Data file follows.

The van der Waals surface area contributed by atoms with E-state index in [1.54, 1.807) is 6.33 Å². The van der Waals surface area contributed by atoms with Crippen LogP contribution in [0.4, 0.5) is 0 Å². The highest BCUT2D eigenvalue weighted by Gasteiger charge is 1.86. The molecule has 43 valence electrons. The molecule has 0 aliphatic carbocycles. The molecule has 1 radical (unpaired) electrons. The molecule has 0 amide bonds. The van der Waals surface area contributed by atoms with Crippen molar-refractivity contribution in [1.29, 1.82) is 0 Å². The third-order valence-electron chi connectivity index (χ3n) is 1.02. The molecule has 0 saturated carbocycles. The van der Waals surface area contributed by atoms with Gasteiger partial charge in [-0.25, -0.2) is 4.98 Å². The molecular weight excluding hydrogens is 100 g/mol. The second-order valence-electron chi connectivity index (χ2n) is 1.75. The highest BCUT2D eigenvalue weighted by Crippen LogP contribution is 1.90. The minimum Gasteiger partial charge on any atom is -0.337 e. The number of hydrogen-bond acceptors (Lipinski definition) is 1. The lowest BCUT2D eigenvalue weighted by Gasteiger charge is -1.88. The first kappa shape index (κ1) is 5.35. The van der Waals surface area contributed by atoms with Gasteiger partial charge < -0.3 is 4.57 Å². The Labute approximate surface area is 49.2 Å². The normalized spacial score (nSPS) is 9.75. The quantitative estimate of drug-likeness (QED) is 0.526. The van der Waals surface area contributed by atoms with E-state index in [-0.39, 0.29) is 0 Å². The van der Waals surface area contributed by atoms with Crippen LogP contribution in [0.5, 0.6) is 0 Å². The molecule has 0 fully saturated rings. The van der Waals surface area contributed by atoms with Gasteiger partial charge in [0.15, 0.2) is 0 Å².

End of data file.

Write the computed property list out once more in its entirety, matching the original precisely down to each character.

The van der Waals surface area contributed by atoms with E-state index in [1.54, 1.807) is 6.33 Å². The van der Waals surface area contributed by atoms with Crippen LogP contribution in [0.4, 0.5) is 0 Å². The highest BCUT2D eigenvalue weighted by Gasteiger charge is 1.86. The molecule has 43 valence electrons. The molecule has 0 aliphatic carbocycles. The molecule has 1 radical (unpaired) electrons. The molecule has 0 amide bonds. The van der Waals surface area contributed by atoms with Crippen molar-refractivity contribution in [1.29, 1.82) is 0 Å². The third-order valence-electron chi connectivity index (χ3n) is 1.02. The molecule has 0 saturated carbocycles. The van der Waals surface area contributed by atoms with Gasteiger partial charge in [-0.25, -0.2) is 4.98 Å². The molecular weight excluding hydrogens is 100 g/mol. The second-order valence-electron chi connectivity index (χ2n) is 1.75. The highest BCUT2D eigenvalue weighted by Crippen LogP contribution is 1.90. The minimum Gasteiger partial charge on any atom is -0.337 e. The number of hydrogen-bond acceptors (Lipinski definition) is 1. The lowest BCUT2D eigenvalue weighted by Gasteiger charge is -1.88. The first kappa shape index (κ1) is 5.35. The van der Waals surface area contributed by atoms with Gasteiger partial charge < -0.3 is 4.57 Å². The Labute approximate surface area is 49.2 Å². The normalized spacial score (nSPS) is 9.75. The quantitative estimate of drug-likeness (QED) is 0.526. The van der Waals surface area contributed by atoms with E-state index in [-0.39, 0.29) is 0 Å². The van der Waals surface area contributed by atoms with Crippen LogP contribution in [0.5, 0.6) is 0 Å². The molecule has 0 fully saturated rings. The van der Waals surface area contributed by atoms with Gasteiger partial charge in [0.15, 0.2) is 0 Å².